‘Your Manning Valley is dairy country, and I’d be looking at artisanal cheeses, which are so amazing. The public needs to know the difference between commercial, highly-processed cheese and artisanal cheeses, which are made by traditional methods. Such cheeses have a richer, more complex taste, especially if they’re ripened (aged). Then, of course, with cheese comes bread, and vinegar, and olive oil. We have, in the Barossa, a small facility producing non-homogenised milk, with the thick cream on top, and it’s sold locally.  It’s the same with grains, which can become rancid very quickly but, if you mill your own for the local markets, it works. Farmers’ markets have much to celebrate, they’ve changed the landscape.’

She adds, however, ‘Of course, it’s not always easy with the food regulations. We have four QA people (Quality Assurance) in our business:  a micro biologist, food technologist, and so on, as bureaucracy has now gone a bit wild.’

Energetic

Maggie is an energetic powerhouse, juggling her time. ‘We sold 48 percent of the business 18 months ago, to re-invest in new kitchen equipment and warehouses. I do all the product development, and oversee the quality.   I have a family that I’m very close to, and we have six grandchildren who all live in our valley, where our farm is open seven days each week. We have olives, and a soft orchard of apricots, peaches, apples, pears and quinces, so there is value-adding of all of those, plus there is an eatery at the farm. ‘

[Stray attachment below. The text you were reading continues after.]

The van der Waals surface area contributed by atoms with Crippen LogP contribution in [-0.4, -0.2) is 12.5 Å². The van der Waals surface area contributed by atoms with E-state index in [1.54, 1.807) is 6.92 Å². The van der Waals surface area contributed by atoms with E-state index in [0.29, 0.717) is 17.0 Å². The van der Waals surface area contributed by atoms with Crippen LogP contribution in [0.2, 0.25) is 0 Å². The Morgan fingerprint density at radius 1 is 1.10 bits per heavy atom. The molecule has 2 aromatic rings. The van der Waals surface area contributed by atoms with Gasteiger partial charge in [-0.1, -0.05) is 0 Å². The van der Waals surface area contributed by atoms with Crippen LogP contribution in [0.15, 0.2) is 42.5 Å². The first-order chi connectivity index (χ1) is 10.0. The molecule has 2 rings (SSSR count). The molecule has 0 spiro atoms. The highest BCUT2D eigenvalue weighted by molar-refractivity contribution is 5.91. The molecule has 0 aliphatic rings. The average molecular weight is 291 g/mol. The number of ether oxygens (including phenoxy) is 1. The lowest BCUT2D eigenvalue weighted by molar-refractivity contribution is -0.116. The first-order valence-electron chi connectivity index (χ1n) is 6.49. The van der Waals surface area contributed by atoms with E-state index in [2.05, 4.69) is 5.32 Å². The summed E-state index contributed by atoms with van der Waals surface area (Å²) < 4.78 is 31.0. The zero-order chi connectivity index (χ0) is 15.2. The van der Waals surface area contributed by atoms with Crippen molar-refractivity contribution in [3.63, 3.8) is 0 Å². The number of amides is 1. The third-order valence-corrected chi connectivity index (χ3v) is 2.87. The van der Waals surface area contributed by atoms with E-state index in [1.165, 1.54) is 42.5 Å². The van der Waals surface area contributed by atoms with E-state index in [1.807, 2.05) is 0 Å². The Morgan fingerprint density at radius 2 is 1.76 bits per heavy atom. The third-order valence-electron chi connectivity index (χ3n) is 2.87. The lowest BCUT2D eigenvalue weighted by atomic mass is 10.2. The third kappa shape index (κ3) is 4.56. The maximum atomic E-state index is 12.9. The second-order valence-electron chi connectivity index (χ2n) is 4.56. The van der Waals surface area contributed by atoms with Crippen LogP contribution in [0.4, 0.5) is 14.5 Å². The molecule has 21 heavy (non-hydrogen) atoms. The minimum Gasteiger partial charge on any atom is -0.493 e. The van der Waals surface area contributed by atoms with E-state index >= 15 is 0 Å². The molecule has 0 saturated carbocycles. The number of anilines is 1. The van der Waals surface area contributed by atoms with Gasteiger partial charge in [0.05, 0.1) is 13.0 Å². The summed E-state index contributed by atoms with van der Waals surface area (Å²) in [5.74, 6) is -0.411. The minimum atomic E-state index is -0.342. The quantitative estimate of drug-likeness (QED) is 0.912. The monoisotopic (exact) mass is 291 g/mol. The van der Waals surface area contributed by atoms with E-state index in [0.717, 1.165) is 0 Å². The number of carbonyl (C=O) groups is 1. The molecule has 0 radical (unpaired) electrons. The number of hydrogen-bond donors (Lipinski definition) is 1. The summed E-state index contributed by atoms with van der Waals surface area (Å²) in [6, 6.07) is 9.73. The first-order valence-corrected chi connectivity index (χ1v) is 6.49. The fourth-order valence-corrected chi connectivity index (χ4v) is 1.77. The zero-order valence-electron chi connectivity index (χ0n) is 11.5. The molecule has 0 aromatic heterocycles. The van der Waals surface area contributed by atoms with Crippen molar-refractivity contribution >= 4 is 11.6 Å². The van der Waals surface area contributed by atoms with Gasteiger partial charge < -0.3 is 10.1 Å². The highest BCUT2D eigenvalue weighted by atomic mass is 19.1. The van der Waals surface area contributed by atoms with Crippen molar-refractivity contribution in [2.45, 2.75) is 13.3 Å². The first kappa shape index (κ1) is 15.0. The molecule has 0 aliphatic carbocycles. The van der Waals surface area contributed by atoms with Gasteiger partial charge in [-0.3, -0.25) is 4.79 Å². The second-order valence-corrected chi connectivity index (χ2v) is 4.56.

And, if that wasn’t enough, Maggie is very passionate about her Maggie Beer Foundation, which she established to try to improve the food served in Aged Care facilities, as a step towards staving off, and treating, Alzheimers.

‘We need to find good aged-care workers and organisations, and use them as bench marks to show what is possible, that there is no reason to just be institutionalised. We need to show that there’s a new way of thinking, that steps back and understands the difference that food can make to well-being, physically as well as with mental acuity. It’s so important to have something to look forward to, and good nutrition helps the muscle mass. Also, people need to be connected as, without support’, they develop depression and loneliness, and don’t bother to cook.’

Maggie radiates good health and energy. She explains, ‘I love my garden, working in it, and I walk every day. As well as my work and family, I love to sing, so I have music in my life. Good food and joy, two very important things.

Time with the Girls

‘When my two daughters were growing up, we worked every weekend right through their lives, we’re lucky that we are very close, but independent.  My six grandchildren are each different, but each has something special about them. They all love food, and adore coming to me without their parents, as well as all coming as a family, we are very much part of their lives. One is artistic, one is into cooking, one into music. They all have their own thing, so I can take what they love, and help them develop that. They are all readers, of course. Our girls never had television until they were ten and twelve, and that was our way of combating the fact that we worked so hard.  We didn’t open the farm eatery at night, until they were that age, and that was just for just one night each week. We made sure that we did lots of reading and creative things together.  But I don’t know if you could do that these days.’

Maggie’s  book, with the advice of Professor Martins, is crammed with information, ideas, recipes and sage advice about lifestyle, growing, cooking, eating yummy food and enjoying what you eat.

Maggie certainly has the recipe for a happy, healthy life !

DM

“Maggie’s Recipe for Life” published by Simon & Schuster Australia.